I remember the first time I turned up to a parkrun in Sydney in 2014, with butterflies in my stomach. A colleague had persuaded me to go along to one of the weekly 5km community runs in open, green spaces – but, even as a regular jogger, I was nervous I would come last.
I needn’t have worried. Alongside the clearly “serious” runners were people of all shapes and sizes, ages, parents running with prams, dogs and plenty of children. A good number of people also chose to walk the 5km too. What they all had in common was that they were out on a Saturday morning, exercising in the Sydney sunshine.
parkrun is an international community-led phenomenon where communities walk and run together in green outdoor spaces. Since it was launched in 2004 in London, it has grown into one of the world’s largest and most successful physical activity interventions, and more than four million people have participated in 22 countries. There are few other interventions worldwide that match it in terms of scalability, sustainability and accessibility.
It is a good reminder for those of us working to prevent chronic disease that prevention happens in many different settings outside of health – and how community-based events and active living programs can help in our work to create a healthier community.
parkrun calls itself a social intervention, but the evidence on the health benefits is starting to stack up. My colleagues and I recently conducted a review of parkrun literature for evidence of its reach, health impact and appeal. We found that it not only encouraged increased levels of physical activity, especially among those were not previously active, but that participants’ wellbeing increased, with reductions in depression, anxiety and stress, and increased happiness and confidence.
This volunteer-run community-based event prides itself on its ethos of inclusivity and actively works to attract those who need to move more. It’s one of the only sporting events I know that celebrates the average finish time growing longer, as more non-athletes sign up.
It also provides opportunities for genuine community connection. It’s enjoyable to be running in open, green spaces – and the vigorous exercise increases the sense of satisfaction and wellbeing at the end. Through my continued participation, I have made many friends in my community, and the runs have become such an important part of our lives that a small group of us continued to run throughout the COVID restrictions.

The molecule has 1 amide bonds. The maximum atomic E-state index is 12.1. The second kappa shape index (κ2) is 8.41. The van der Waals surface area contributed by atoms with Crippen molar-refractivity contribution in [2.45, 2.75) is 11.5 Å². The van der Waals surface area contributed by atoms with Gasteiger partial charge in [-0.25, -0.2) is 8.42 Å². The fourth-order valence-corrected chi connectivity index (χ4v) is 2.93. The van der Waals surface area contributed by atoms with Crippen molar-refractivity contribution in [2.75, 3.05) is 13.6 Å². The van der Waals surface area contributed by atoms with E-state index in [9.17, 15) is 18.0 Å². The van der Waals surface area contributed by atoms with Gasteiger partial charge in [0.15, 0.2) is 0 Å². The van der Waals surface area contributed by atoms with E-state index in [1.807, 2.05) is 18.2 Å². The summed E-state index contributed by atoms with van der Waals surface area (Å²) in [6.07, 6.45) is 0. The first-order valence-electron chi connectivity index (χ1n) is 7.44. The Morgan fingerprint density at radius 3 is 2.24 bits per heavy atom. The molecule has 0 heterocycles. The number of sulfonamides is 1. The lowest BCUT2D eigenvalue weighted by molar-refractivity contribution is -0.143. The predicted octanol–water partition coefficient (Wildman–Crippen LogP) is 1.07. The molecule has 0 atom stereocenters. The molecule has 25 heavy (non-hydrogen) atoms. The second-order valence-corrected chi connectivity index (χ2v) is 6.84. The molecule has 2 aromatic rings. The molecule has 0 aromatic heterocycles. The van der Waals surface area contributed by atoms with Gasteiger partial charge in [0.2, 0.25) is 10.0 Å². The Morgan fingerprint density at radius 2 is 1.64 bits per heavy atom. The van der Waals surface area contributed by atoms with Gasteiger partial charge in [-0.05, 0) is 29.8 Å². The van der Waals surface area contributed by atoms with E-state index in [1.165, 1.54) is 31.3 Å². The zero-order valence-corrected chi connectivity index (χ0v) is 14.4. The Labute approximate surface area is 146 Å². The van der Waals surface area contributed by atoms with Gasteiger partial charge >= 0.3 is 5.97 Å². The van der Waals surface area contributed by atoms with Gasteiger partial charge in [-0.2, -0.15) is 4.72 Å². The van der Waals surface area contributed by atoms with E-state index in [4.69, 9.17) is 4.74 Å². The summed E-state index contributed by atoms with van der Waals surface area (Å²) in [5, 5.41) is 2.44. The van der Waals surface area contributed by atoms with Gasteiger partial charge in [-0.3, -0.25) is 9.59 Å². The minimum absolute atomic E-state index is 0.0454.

Based on my research and my personal experiences, I think the success of parkrun offers a few lessons for those of us working in health.
First, it is a good real-world illustration of the physical, mental and social co-benefits that are possible through preventive health activities. We often talk about prevention of obesity and chronic disease in terms of increased taxes and regulation, and there is less public support for interventions like parkrun than for some other measures. Perhaps this is a story that we in public health could tell better.
Second, parkrun is not a traditional health intervention; it was started by members of the public who wanted to come together to exercise after one of them was injured. But its health benefits now mean it is being prescribed by GPs in the UK. It shows that effective and impactful interventions can come from the community and expand organically – and we as researchers can learn much from their success.
Lastly, it highlights the importance of providing environments that are conducive to physical activity. Places and supportive environments are crucial to better mental and physical health; we need to look at the system around people when we encourage them to exercise more.
Australia’s population is concentrated on the continent’s fringes, and there are calls for greater density in our cities. This can threaten the likelihood for an area to host a parkun, as one of the rules is that the course cannot cross a road. It is critical that we ensure that large contiguous green space is maintained, especially in urban and disadvantaged areas, to support such initiatives.
parkrun works because it’s accessible, there is no pressure, it’s regular, people can choose whether or not to show up, it’s free, and it happens in green spaces. It’s exactly the sort of intervention we should be considering when extending the reach of prevention to hard-to-reach groups.
I would encourage everyone to have go. Oh – and don’t worry about your performance. There is always a volunteer tail walker, so it’s impossible to come last.